Online dating apps have revolutionized the way people date and meet each other, but it's far from perfect, so an Ottawa-based app is trying and address some popular pitfalls in the current ‘swipe-based’ dating world.
Wandure, the brainchild of high school friends Ali Kazal and Ismail Bembarek, started in the fall 2018 with the goal of making it easier to meet friends for travel, tours and other real-life experiences. But the perception became that it was a dating app, and it became popular for couples looking for date nights.
“It wasn’t travellers using the app, it wasn’t tourists coming to Ottawa and going on these experiences,” Bembarek said in an interview with OttawaMatters.com.
“It was just locals basically using our activities as date ideas."
He added, the app was getting a lot of traction online, especially for couples.
“The users were laying out the road for us.”
The trio at Wandure, which includes the team’s Chief Communications Officer and co-founder Chelsea Sauve, explored marrying the two ideas this past summer before an official launch in late December, and so now, users are ‘sliding’ to meet or passing on potential matches.
The most popular complaints about current dating apps and culture are that old-fashioned ‘dates’ are non-existent -- it’s easy to get stuck in endless messaging conversations and it’s very possible you never meet that clearly perfect person you’ve matched with, according to Sauve.
“You’re spending an incredible amount of time messaging with people who are essentially strangers… it’s hard to keep track,” she said, adding, the idea is to help make an in-person date within a week.
The app takes matches and schedules a first date based on interests, availabilities and what the two users have set for a budget.
For example, if two matches were interested in nature and history, the app could schedule a visit to the Museum of Nature.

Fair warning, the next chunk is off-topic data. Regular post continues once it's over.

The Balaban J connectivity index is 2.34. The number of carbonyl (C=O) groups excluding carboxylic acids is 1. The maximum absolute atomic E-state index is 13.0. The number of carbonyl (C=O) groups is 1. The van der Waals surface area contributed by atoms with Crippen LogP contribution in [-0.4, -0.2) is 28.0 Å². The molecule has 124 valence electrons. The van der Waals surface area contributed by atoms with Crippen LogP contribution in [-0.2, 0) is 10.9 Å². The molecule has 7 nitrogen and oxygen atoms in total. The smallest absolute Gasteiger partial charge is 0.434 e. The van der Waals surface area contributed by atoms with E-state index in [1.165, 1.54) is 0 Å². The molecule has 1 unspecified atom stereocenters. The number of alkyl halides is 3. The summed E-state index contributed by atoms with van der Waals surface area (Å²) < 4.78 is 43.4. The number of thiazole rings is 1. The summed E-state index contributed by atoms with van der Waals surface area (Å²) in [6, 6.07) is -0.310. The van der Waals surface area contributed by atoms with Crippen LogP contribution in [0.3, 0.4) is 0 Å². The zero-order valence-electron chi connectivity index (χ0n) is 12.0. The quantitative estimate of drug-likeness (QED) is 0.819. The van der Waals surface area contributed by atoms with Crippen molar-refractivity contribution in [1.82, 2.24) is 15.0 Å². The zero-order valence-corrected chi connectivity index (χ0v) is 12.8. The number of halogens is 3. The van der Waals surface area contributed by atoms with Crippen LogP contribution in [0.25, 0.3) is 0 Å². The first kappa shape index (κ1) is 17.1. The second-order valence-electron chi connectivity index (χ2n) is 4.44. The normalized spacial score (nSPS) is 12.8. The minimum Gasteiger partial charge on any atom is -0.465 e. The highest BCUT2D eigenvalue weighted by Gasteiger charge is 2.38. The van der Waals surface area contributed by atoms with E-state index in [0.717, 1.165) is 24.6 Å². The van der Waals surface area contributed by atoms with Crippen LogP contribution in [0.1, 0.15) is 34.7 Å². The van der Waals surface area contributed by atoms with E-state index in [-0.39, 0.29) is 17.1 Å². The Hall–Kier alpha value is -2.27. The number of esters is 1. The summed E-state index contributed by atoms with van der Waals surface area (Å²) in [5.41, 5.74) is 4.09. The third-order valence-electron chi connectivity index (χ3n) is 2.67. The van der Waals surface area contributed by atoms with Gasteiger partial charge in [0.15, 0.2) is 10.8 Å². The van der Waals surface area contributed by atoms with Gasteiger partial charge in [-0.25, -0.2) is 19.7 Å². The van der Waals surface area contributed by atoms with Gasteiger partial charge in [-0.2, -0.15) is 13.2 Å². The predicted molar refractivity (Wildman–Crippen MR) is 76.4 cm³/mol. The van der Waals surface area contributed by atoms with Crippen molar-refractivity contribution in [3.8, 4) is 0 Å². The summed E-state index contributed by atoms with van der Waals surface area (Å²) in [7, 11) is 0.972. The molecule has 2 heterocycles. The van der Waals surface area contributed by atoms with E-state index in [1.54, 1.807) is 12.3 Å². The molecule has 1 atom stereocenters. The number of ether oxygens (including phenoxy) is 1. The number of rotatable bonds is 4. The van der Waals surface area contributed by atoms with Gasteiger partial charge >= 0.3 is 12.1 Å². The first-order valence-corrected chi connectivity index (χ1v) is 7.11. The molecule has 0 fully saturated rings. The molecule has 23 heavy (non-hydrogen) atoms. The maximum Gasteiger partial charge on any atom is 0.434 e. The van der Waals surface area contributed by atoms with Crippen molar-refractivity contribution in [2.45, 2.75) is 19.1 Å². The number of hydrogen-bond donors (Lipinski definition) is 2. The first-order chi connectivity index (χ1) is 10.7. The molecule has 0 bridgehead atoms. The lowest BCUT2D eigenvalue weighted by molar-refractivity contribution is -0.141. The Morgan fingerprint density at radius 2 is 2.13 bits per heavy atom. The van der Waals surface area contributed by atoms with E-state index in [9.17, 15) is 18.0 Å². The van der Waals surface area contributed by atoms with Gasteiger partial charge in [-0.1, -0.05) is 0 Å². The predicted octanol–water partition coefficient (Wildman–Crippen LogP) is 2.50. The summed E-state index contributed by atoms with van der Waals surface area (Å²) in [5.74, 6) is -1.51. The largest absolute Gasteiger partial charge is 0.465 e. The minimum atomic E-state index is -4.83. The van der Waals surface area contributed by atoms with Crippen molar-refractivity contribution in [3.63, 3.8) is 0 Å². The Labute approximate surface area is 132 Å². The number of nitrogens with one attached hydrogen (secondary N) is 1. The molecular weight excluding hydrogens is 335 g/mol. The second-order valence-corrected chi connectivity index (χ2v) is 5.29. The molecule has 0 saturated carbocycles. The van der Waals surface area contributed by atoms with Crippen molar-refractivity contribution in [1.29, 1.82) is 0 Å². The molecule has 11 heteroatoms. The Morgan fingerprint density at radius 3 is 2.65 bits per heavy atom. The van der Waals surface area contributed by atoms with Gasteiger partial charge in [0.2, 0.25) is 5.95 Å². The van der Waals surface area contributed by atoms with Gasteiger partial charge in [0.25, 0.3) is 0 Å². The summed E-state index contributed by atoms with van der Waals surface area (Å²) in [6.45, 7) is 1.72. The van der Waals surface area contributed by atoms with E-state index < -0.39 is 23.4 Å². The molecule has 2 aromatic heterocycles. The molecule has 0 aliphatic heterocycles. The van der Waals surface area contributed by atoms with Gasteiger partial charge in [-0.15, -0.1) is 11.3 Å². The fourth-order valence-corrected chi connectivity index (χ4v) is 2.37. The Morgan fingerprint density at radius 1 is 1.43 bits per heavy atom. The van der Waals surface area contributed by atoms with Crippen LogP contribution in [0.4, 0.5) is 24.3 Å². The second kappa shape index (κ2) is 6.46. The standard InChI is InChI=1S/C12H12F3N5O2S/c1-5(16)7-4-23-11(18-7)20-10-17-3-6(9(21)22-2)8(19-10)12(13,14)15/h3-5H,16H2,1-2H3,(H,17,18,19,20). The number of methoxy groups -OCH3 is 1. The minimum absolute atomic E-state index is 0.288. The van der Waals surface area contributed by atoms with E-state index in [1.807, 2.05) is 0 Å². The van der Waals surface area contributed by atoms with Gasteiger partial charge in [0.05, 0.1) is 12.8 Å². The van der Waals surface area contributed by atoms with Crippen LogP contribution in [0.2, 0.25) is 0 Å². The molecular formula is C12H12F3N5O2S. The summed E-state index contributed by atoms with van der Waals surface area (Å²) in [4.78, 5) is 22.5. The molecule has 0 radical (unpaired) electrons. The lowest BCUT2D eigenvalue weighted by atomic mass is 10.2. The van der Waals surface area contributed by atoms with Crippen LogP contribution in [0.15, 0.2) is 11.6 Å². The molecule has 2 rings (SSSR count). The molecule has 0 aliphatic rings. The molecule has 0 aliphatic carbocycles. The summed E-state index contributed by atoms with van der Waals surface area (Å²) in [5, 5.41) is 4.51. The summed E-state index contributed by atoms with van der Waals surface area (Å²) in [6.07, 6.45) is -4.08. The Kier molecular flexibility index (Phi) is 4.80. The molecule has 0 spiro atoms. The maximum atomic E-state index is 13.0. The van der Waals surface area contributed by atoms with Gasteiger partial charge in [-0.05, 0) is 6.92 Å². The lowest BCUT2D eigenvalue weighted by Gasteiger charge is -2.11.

A bit of a twist, though, is you don’t know the location of the date and can’t chat with your match until 24 hours before.
Kazal said it added some “anticipation” to the dating process and was fun for both sides.
“It’s a big deal to have a date planned for you, like you have to meet some person,” he said, adding it takes a certain level of confidence.
The app targets all ages, but Bembarek said it’s more popular among those looking for dates rather than someone in their late teens or early 20’s who isn’t there to take it seriously.
“Most of them may not be serious about, just looking around seeing what’s out there,” Bembarek said, adding it’s going for more “authentic experiences.”
Wandure hopes to grow its base in 2020 and build on the success the group has had to far, with all of them acknowledging the challenges of building a startup where a failure rate is generally high.
Kazal, a computer programmer, and Bembarek, a chemical engineering grad from the University of Ottawa, said they are driven by the challenges and successes that have driven themselves.
After a few go rounds in school, Kazal decided he wasn’t good at taking orders and given his vast computer programming experience, he wanted to take a shot at running his own business.
“I’ve just wanted to be my own boss,” he said. He’d been repairing computers for cash since he was a pre-teen.
Sauve wanted to feel challenged as well, moving from the world of law to a tech startup.
“I’m used to a really different pace and I didn’t enjoy being a lawyer at all, so I appreciate the more dynamic environment it provides,” Sauve said.
“I like that I can be creative in this environment and I felt as a lawyer that was stifled…and actually interacting with people not sitting behind a desk all day."
For those looking to start their own Internet-based startup or business in general, Bembarek said to “just keep going.”
“If it’s not stimulating intellectually or emotionally, it’s a waste of time,” he said.